The side of my dad that we didn’t elaborate on in the film is his id-oriented, impulsive, unpredictable nature, which can be both good and bad! Otherwise, I think that Jeff and I painted a pretty accurate portrait of Alan Abel with the documentary. You get to see his deadpan humor, the weird and perverted side, what he’s like when he’s angry, and the gentle lovable person that my mom and I know well.
As someone who comes from a practical joking family, we were always taught to be a good sport when the joke was on us. It just meant you had to work extra-hard to get that person back. I find it odd that there are people who actually harbor bad feelings about your dad. Does he ever take it personal? Has he ever regretted any of his hoaxes?
My dad’s hoaxes can be a little controversial. I think that the people who get angered or offended by his humor fail to look past the surface of the pranks. If they paid attention to the details and subtle hints, they would understand that what he’s doing is satire. I’m pretty dumbfounded over how some folks can get so riled up over an obviously absurd idea. In general, my dad remains pretty calm and lets things roll right off of him, even when someone is verbally attacking him in public or on TV. His life was actually threatened once, following a TV appearance he did, posing as SINA’s president. SINA (The Society for Indecency to Naked Animals) was a prank that satirized censorship by pleading with everyone to cover up their lewd horses, cats, dogs and cows, however very few people picked up on the true message. But I think that’s my dad’s ultimate goal - to stir up people’s emotions with his pranks. That’s what makes him such a unique performance artist.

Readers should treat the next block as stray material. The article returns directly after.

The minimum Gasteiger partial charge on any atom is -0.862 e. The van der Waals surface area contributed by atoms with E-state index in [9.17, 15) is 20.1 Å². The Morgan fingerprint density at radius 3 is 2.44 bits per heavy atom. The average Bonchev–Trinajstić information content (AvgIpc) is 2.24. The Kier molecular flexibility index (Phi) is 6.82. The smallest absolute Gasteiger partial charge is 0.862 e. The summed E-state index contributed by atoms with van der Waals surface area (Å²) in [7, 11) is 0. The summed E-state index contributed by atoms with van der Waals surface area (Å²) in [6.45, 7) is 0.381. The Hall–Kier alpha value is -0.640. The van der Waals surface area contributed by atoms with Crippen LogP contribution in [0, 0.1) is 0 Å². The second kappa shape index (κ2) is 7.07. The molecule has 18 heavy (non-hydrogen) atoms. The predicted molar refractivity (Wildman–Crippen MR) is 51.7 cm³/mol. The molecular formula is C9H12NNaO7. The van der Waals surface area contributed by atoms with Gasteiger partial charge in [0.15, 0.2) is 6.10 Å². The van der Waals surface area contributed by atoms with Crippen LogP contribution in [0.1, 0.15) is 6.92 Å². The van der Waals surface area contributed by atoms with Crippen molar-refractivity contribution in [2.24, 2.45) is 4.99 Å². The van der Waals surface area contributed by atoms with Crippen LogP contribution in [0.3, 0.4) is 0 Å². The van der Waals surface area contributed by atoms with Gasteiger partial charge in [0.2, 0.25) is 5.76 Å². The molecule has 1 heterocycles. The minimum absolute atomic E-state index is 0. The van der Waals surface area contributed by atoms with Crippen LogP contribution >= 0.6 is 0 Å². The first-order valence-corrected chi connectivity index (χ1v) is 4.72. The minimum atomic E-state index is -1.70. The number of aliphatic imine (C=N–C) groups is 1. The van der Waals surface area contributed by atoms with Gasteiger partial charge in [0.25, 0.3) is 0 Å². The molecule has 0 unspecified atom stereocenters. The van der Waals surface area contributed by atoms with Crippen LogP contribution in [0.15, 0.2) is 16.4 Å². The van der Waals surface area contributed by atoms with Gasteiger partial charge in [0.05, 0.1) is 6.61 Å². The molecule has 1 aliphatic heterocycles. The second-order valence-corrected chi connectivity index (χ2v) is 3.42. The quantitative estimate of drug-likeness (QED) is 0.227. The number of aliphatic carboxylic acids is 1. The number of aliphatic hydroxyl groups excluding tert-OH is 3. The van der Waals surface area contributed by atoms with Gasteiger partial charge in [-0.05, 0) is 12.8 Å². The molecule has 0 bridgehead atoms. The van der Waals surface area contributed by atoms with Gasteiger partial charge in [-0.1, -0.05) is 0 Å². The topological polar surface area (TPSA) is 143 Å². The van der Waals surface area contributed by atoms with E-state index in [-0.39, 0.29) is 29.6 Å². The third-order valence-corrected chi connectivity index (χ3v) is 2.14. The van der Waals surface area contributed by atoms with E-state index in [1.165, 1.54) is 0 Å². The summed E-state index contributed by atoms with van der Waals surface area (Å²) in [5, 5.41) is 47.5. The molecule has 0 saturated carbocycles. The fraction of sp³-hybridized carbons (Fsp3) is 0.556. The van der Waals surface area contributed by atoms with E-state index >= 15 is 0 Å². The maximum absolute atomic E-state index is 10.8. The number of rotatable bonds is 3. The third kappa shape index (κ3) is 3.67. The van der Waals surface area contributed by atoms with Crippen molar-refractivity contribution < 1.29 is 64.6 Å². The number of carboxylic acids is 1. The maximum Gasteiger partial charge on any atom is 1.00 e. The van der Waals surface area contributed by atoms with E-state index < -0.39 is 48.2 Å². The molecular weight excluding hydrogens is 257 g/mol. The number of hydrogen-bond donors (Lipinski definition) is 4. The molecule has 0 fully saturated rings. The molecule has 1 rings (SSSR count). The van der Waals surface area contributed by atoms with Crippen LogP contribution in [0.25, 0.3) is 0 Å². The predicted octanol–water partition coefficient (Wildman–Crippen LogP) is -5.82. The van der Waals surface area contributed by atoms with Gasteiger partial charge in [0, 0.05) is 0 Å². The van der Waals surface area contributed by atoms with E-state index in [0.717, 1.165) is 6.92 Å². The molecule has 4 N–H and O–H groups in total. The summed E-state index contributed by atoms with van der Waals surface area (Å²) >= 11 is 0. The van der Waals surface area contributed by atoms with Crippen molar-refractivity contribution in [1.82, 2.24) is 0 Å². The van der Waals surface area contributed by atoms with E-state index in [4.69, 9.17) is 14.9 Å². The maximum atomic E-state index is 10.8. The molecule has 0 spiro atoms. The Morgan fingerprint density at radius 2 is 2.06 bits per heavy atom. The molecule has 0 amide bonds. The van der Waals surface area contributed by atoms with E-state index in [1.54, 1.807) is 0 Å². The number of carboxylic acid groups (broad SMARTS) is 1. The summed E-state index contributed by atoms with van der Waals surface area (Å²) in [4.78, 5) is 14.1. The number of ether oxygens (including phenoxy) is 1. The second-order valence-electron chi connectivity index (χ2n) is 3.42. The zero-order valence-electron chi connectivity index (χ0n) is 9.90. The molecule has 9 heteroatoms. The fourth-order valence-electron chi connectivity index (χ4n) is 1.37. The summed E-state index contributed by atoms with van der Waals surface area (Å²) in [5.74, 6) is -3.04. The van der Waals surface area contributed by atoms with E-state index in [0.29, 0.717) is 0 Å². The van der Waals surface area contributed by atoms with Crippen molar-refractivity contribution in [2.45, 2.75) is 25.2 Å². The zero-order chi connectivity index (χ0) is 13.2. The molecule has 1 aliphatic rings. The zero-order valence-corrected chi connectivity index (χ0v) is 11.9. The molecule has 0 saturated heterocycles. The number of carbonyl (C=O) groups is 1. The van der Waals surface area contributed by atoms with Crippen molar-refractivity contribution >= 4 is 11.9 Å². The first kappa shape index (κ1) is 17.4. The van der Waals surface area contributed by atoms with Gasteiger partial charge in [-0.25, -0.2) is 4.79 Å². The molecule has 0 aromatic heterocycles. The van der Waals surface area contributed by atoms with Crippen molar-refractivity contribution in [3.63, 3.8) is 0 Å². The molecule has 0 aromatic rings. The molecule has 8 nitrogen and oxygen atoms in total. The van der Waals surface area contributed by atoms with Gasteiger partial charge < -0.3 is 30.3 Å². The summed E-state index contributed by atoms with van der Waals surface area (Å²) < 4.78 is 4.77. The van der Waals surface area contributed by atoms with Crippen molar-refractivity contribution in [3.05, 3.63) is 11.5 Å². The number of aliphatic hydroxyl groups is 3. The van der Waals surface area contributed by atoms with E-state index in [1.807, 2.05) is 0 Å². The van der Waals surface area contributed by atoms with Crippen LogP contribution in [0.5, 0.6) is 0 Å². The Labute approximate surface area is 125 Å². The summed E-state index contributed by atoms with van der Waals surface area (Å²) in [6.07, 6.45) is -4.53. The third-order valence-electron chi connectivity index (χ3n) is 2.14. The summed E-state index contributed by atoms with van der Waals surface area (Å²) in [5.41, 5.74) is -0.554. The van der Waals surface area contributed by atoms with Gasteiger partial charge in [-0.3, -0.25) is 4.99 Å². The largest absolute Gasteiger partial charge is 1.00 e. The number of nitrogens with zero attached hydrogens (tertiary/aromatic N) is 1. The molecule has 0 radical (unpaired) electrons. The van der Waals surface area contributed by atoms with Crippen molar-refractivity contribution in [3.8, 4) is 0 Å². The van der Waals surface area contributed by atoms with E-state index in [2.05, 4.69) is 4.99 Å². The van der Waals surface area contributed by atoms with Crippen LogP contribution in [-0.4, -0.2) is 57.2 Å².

I don’t think he regrets any of his hoaxes. If a prank isn’t successful or if it backfires, he just moves on to plotting the next one. Even the pranks that went wrong (like the fake Martian landing, Plastic Surgery for Pets, setting loose a Loch Ness monster, etc.) are still good stories to tell.
I’m really interested in the creative process. At what point did you first think, “Holy shit! We’re making a movie!” How did you decide to make it? What was the best part about making the movie?
The initial idea for the project was conceived back when I was at Emerson College in Boston. Two of my friends were really interested in my dad’s story and they thought it would make a great documentary. We started working together as a team and then I kind of threw a monkey wrench into the works when I moved to LA. After some soul-searching I realized that it was a project that was so personal, I had to tackle it by myself.